Thanks for your excellent comment! I am a little embarrassed, actually. I know I have linked sleep paralysis closely to earth bound spirits in this article and I am honestly having second thoughts, lol. After further discussion with friends, I am reconsidering the possibility that it might be caused by a botched up departure or arrival of our astral body just as we switch between sleeping/waking states. Apparently, the best way (and the most gracious) is to simply relax into the experience and it will naturally fades. On personal reflection, I realised I have attached a lot of fear with the experience. It might also a faulty conclusion led on by word association as much as circumstances. I would very much like to let go of my fear-based association in more ways then one, about everything.

I really like what you said about "stepping out of the dream" during episodes of sleep paralysis, and how you decide to consciously "leaving your dream state" when it gets frustratingly out of control. It is probably the wisest thing one can do. It appears to me that our attitude towards dreams and nightmares reflects exactly our attitude towards life. I have just recently come to see that I have a tendency towards reacting with fear, and it appears that you have the wise man's easy way of giving it no importance. Merrily, merrily. Life is but a dream.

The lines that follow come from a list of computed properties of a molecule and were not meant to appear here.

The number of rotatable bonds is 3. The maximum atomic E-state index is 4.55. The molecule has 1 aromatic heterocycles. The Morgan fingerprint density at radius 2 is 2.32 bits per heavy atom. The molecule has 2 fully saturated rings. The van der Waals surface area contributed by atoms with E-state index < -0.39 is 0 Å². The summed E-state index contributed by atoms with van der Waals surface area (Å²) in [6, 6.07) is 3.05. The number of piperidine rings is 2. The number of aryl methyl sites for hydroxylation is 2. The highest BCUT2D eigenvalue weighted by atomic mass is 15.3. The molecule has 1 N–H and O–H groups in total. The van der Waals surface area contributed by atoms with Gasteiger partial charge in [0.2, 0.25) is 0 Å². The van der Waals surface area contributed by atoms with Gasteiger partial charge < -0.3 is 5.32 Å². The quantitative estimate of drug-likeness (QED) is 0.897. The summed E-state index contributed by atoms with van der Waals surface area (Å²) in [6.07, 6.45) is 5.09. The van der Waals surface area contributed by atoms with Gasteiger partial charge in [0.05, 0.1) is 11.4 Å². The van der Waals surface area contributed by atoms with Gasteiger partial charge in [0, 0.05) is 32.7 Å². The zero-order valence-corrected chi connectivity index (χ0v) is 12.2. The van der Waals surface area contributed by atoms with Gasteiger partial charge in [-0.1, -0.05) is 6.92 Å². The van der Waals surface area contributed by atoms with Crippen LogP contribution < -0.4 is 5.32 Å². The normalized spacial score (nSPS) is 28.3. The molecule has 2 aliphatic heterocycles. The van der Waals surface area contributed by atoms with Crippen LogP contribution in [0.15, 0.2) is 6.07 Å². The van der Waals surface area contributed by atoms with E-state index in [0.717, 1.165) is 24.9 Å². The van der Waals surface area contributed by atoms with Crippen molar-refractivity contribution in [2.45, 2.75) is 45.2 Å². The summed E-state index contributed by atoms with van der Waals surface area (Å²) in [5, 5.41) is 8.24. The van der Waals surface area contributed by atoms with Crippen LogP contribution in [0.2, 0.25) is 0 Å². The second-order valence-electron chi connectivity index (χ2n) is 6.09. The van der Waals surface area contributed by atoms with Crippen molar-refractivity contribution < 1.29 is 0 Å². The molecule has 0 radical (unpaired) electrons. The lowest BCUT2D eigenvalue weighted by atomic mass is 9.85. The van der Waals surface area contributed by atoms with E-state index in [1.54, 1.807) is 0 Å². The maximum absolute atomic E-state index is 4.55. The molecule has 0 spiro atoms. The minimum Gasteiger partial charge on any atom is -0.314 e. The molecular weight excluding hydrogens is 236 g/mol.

p.s. don't let the wrong key putting you off. You can always give it another try later :-)


savvydating profile image

savvydating 3 years ago

I've had a thing where I felt paralyzed and had a nightmare, but it was not overly terrifying, nor did I sense a presence. However, I know someone who has had this experience multiple times. He said the presence felt "evil" and that try as hard as he could, he could not lift the presence off of him. It was as if this thing was suffocating or choking him. He said it was horrible and made him fearful of sleep, at times. That being said, he was also under a lot of pressure at work--practically running the company by himself, even though he was just the marketing manager. The other interesting thing is that he had also recently moved into a small house in which someone had died. This person had lived a very troubled existence. So who knows? All I know is that if I experienced something like this, I'd be scared out of my mind. I'd probably go to bed with a Bible... just in case.

Finally, when I sleep on my back, I almost always have nightmares. Consequently, I always make a point of shifting to my side before I fall asleep.